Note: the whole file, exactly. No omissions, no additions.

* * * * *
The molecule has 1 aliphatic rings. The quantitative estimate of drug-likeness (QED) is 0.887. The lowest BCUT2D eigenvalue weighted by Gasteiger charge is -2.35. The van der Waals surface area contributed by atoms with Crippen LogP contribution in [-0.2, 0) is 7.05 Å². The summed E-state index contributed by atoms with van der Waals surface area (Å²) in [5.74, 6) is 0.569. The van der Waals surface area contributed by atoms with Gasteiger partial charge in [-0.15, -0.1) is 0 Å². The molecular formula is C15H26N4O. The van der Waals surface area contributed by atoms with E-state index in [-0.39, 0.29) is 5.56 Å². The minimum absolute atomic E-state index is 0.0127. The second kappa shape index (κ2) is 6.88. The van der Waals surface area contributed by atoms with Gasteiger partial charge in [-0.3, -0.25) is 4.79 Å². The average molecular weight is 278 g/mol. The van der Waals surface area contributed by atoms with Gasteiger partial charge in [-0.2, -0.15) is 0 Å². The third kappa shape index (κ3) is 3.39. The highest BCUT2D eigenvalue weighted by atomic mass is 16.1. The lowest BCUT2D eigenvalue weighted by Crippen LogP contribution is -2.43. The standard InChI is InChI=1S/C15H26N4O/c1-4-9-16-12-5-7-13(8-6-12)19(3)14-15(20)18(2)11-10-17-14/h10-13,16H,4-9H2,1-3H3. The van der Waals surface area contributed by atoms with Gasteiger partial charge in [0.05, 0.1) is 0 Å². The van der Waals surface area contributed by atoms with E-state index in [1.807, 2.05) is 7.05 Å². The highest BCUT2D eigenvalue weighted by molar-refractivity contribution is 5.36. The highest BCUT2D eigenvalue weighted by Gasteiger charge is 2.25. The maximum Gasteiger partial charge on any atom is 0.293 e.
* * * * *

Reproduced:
The molecule has 1 aliphatic rings. The quantitative estimate of drug-likeness (QED) is 0.887. The lowest BCUT2D eigenvalue weighted by Gasteiger charge is -2.35. The van der Waals surface area contributed by atoms with Crippen LogP contribution in [-0.2, 0) is 7.05 Å². The summed E-state index contributed by atoms with van der Waals surface area (Å²) in [5.74, 6) is 0.569. The van der Waals surface area contributed by atoms with Gasteiger partial charge in [-0.15, -0.1) is 0 Å². The molecular formula is C15H26N4O. The van der Waals surface area contributed by atoms with E-state index in [-0.39, 0.29) is 5.56 Å². The minimum absolute atomic E-state index is 0.0127. The second kappa shape index (κ2) is 6.88. The van der Waals surface area contributed by atoms with Gasteiger partial charge in [-0.3, -0.25) is 4.79 Å². The average molecular weight is 278 g/mol. The van der Waals surface area contributed by atoms with Gasteiger partial charge in [-0.2, -0.15) is 0 Å². The third kappa shape index (κ3) is 3.39. The highest BCUT2D eigenvalue weighted by atomic mass is 16.1. The lowest BCUT2D eigenvalue weighted by Crippen LogP contribution is -2.43. The standard InChI is InChI=1S/C15H26N4O/c1-4-9-16-12-5-7-13(8-6-12)19(3)14-15(20)18(2)11-10-17-14/h10-13,16H,4-9H2,1-3H3. The van der Waals surface area contributed by atoms with Gasteiger partial charge in [0.05, 0.1) is 0 Å². The van der Waals surface area contributed by atoms with E-state index in [1.807, 2.05) is 7.05 Å². The highest BCUT2D eigenvalue weighted by molar-refractivity contribution is 5.36. The highest BCUT2D eigenvalue weighted by Gasteiger charge is 2.25. The maximum Gasteiger partial charge on any atom is 0.293 e.